A daemon is a process that runs in the background and is not associated with a controlling terminal. Unix systems typically have many processes that are daemons (on the order of 20 to 50), running in the background, performing different administrative tasks.
The lack of a controlling terminal is typically a side effect of being started by a system initialization script (e.g., at boot-time). But if a daemon is started by a user typing to a shell prompt, it is important for the daemon to disassociate itself from the controlling terminal to avoid any unwanted interraction with job control, terminal session management, or simply to avoid unexpected output to the terminal from the daemon as it runs in the background.
There are numerous ways to start a daemon:
During system startup, many daemons are started by the system initialization scripts. These scripts are often in the directory /etc or in a directory whose name begins with /etc/rc, but their location and contents are implementation-dependent. Daemons started by these scripts begin with superuser privileges.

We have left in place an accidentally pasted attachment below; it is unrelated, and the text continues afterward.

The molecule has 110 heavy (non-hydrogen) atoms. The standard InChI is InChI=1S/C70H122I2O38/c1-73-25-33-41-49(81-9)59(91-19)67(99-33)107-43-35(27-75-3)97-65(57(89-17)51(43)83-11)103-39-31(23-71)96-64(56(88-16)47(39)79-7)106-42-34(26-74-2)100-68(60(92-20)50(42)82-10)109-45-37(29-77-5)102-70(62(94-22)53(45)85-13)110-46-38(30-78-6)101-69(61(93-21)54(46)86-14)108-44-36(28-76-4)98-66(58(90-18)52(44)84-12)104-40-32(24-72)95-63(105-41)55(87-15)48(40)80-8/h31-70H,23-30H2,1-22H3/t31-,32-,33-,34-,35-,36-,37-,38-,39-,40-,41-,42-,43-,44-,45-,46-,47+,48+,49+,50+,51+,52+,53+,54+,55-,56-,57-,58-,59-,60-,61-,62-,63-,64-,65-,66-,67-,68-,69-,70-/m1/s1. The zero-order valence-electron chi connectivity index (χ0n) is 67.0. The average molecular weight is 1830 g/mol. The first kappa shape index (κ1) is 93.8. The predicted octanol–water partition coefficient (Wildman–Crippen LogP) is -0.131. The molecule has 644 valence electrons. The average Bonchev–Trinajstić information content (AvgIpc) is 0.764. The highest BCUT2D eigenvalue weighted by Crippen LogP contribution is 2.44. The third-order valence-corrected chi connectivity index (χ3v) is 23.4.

A few network servers are often started from these scripts: the inetd superserver (covered later in this chapter), a Web server, and a mail server (often sendmail). The syslogd daemon that we will describe in Section 13.2 is normally started by one of these scripts.
Many network servers are started by the inetd superserver. inetd itself is started from one of the scripts in Step 1. inetd listens for network requests (Telnet, FTP, etc.), and when a request arrives, it invokes the actual server (Telnet server, FTP server, etc.).
The execution of programs on a regular basis is performed by the cron daemon, and programs that it invokes run as daemons. The cron daemon itself is started in Step 1 during system startup.
The execution of a program at one time in the future is specified by the at command. The cron daemon normally initiates these programs when their time arrives, so these programs run as daemons.
Daemons can be started from user terminals, either in the foreground or in the background. This is often done when testing a daemon, or restarting a daemon that was terminated for some reason.
Since a daemon does not have a controlling terminal, it needs some way to output messages when something happens, either normal informational messages or emergency messages that need to be handled by an administrator. The syslog function is the standard way to output these messages, and it sends the messages to the syslogd daemon.